• 3 up moves and 3 down moves. In this case, the number of ways to rearrange the letters in the sequence $UUUDDD$ is ${6\choose 3} = 20.$
    • 1 right move, 1 left move, 2 up moves, and 2 down moves. In this case, the number of ways to rearrange the letters in the sequence $RLUUDD$ is ${6\choose 1}{5\choose 1}{4\choose 2} = 180.$
    • 1 up move, 1 down move, 2 right moves, and 2 left moves. In this case, the number of ways to rearrange the letters in the sequence $RRLLUD$ is ${6\choose 1}{5\choose 1}{4\choose 2} = 180.$

Thus, the total number of ways to end up at $(0,0)$ is $400$.

Adding these cases together, we get that the total number of ways to end up on $y = x$ is $4(20 + 120 + 300) + 400 = 2160$. Thus, our probability is $\frac{2160}{4096}$. When this fraction is fully reduced, it is $\frac{135}{256}$, so our answer is $135 + 256 = \boxed{391}.$

Solution (casework 2)

We split this into cases by making a chart. In each row, the entries $(\pm1)$ before the dividing line represent the right or left steps (without regard to order), and the entries after the dividing line represent the up or down steps (again, without regard to order). This table only represents the cases where the ending position $(x,y)$ satisfies $x=y$. \[\begin{array}{ccccccccccccl} \multicolumn{5}{c}{R (+)\qquad L (-)}& |&\multicolumn{5}{c}{U (+)\qquad D (-)}\\ +1&&  +1&&  +1&| &  +1&&  +1&&  +1\\ +1&& +1&& -1& | & +1&& +1&& -1\\ +1&& -1&&  -1& | & +1&& -1&& -1\\ -1 && -1&&  -1& |  & -1&&  -1&& -1\\ \\ +1&& +1&& +1&& -1 &|& +1&& +1\\ +1&& +1&& -1 && -1 &|& +1 && -1\\ +1&& -1&&  -1 && -1 &|& -1 &&  -1 &&(\times 2 \text{ for symmetry by swapping }R-L\text{ and }U-D)\\ \\ +1&& +1 &&+1 &&-1&& -1& |& +1\\ +1&& +1 &&-1&&  -1&& -1 &|& -1&& (\times 2\text{ symmetry})\\ \\ +1&& +1 &&+1&& -1&& -1 &&-1&| & (\times2 \text{ symmetry})\\ \end{array}\] Note that to account for the cases when $x=-y$, we can simply multiply the $U-D$ steps by $-1$, so for example, the first row would become \[+1 \qquad+1\qquad +1 \ \ \ \ |\ \ \  -1\qquad -1\qquad -1.\] Therefore, we must multiply the number of possibilities in each case by $2$, except for when $x=y=0$.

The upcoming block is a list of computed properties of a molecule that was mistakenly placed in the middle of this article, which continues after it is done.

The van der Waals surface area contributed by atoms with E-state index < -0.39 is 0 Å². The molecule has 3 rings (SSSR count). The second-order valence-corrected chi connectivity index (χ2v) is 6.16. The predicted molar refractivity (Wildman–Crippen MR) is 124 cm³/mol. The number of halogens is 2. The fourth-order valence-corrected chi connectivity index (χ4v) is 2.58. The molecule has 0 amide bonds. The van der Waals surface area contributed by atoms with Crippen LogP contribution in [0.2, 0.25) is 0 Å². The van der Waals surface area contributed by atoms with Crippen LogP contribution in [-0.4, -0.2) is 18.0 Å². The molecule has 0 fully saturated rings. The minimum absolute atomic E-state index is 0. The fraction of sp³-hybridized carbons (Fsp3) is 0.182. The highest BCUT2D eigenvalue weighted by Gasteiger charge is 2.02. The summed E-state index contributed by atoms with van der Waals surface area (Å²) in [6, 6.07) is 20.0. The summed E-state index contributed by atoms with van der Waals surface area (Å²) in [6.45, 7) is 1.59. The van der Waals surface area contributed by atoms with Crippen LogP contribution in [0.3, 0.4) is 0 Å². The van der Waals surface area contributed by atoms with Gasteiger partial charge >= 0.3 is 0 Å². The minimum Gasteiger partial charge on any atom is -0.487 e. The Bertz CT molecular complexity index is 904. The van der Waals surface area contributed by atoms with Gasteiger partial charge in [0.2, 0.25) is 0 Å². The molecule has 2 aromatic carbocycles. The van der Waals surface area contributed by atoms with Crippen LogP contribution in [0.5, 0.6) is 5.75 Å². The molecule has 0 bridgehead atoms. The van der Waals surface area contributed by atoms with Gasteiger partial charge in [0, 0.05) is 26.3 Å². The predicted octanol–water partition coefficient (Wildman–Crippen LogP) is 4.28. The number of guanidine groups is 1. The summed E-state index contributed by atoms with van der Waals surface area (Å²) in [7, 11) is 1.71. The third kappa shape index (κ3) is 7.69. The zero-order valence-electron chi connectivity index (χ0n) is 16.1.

Now, we compute the number of possibilities for each case. In particular, we must compute the number of $RLUD$ words, where $R$ represents $+1$ to the left of $|$, $L$ represents $-1$ to the left of $|$, $U$ represents $+1$ to the right of $|$, and $D$ represents $-1$ to the right of $|$. Using multinomials, we compute the following numbers of possibilities for each case. \[{6\choose 3}\cdot  2+ \frac{6!}{2!2!}\cdot 2 + \frac{6!}{2!2!} \cdot 2 + {6\choose 3} \cdot 2 = 2(20 + 180 + 180 + 20) = 800\] \[\frac{6!}{3!2!}\cdot 2 + \frac{6!}{2!2!} + \frac{6!}{3!2!}\cdot 2 = 120 + 180 + 120 = 420\  (\times2\text{ for symmetry})\] \[\frac{6!}{3!2!} \cdot 2 + \frac{6!}{3!2!} \cdot 2 = 120 + 120 = 240\  (\times2\text{ for symmetry})\] \[{6\choose 3} = 20\ (\times 2\text{ for symmetry})\]

Thus, there are $800 + 840 + 480 + 40 = 2160$ possibilities where $|x|=|y|$. Because there are $4^6$ total possibilities, the probability is $\frac{2160}{4^6} = \frac{135}{256}$, so the answer is $\boxed{391}.$

See also

2014 AIME I (ProblemsAnswer KeyResources)
Preceded by
Problem 10
Followed by
Problem 12
1 2 3 4 5 6 7 8 9 10 11 12 13 14 15
All AIME Problems and Solutions